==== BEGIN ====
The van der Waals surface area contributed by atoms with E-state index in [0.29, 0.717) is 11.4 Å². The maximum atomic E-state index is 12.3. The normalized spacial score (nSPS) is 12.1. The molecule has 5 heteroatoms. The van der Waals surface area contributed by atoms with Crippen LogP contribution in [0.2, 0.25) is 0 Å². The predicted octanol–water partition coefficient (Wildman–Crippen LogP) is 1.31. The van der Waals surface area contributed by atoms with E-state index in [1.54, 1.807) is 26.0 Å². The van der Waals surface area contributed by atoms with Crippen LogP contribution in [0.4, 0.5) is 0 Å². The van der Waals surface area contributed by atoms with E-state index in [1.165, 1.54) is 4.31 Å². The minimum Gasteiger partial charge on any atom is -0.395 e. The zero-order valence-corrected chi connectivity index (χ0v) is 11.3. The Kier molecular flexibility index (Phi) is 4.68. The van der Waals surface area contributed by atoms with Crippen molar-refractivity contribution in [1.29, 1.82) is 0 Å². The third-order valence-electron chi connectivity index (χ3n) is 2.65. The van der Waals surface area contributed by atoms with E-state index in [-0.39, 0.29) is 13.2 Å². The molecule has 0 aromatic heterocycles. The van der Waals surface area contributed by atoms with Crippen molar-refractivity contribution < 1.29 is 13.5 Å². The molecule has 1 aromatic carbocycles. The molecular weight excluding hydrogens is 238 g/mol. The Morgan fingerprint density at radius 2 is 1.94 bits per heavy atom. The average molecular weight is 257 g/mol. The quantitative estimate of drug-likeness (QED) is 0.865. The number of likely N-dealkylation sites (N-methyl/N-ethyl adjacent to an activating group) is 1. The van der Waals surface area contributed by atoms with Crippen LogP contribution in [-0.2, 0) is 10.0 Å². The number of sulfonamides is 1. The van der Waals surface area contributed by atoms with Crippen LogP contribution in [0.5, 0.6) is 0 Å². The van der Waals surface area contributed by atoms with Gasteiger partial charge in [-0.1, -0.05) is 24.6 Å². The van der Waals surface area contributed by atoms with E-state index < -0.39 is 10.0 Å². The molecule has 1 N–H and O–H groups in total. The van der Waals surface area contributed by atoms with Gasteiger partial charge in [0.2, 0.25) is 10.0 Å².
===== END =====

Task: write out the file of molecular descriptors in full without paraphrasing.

The van der Waals surface area contributed by atoms with E-state index in [0.29, 0.717) is 11.4 Å². The maximum atomic E-state index is 12.3. The normalized spacial score (nSPS) is 12.1. The molecule has 5 heteroatoms. The van der Waals surface area contributed by atoms with Crippen LogP contribution in [0.2, 0.25) is 0 Å². The predicted octanol–water partition coefficient (Wildman–Crippen LogP) is 1.31. The van der Waals surface area contributed by atoms with E-state index in [1.54, 1.807) is 26.0 Å². The van der Waals surface area contributed by atoms with Crippen LogP contribution in [0.4, 0.5) is 0 Å². The van der Waals surface area contributed by atoms with E-state index in [1.165, 1.54) is 4.31 Å². The minimum Gasteiger partial charge on any atom is -0.395 e. The zero-order valence-corrected chi connectivity index (χ0v) is 11.3. The Kier molecular flexibility index (Phi) is 4.68. The van der Waals surface area contributed by atoms with Crippen molar-refractivity contribution in [1.29, 1.82) is 0 Å². The third-order valence-electron chi connectivity index (χ3n) is 2.65. The van der Waals surface area contributed by atoms with E-state index in [-0.39, 0.29) is 13.2 Å². The molecule has 0 aromatic heterocycles. The van der Waals surface area contributed by atoms with Crippen molar-refractivity contribution < 1.29 is 13.5 Å². The molecule has 1 aromatic carbocycles. The molecular weight excluding hydrogens is 238 g/mol. The Morgan fingerprint density at radius 2 is 1.94 bits per heavy atom. The average molecular weight is 257 g/mol. The quantitative estimate of drug-likeness (QED) is 0.865. The number of likely N-dealkylation sites (N-methyl/N-ethyl adjacent to an activating group) is 1. The van der Waals surface area contributed by atoms with Crippen LogP contribution in [-0.2, 0) is 10.0 Å². The number of sulfonamides is 1. The van der Waals surface area contributed by atoms with Crippen LogP contribution in [0.5, 0.6) is 0 Å². The van der Waals surface area contributed by atoms with Gasteiger partial charge in [-0.1, -0.05) is 24.6 Å². The van der Waals surface area contributed by atoms with E-state index < -0.39 is 10.0 Å². The molecule has 1 N–H and O–H groups in total. The van der Waals surface area contributed by atoms with Gasteiger partial charge in [0.2, 0.25) is 10.0 Å².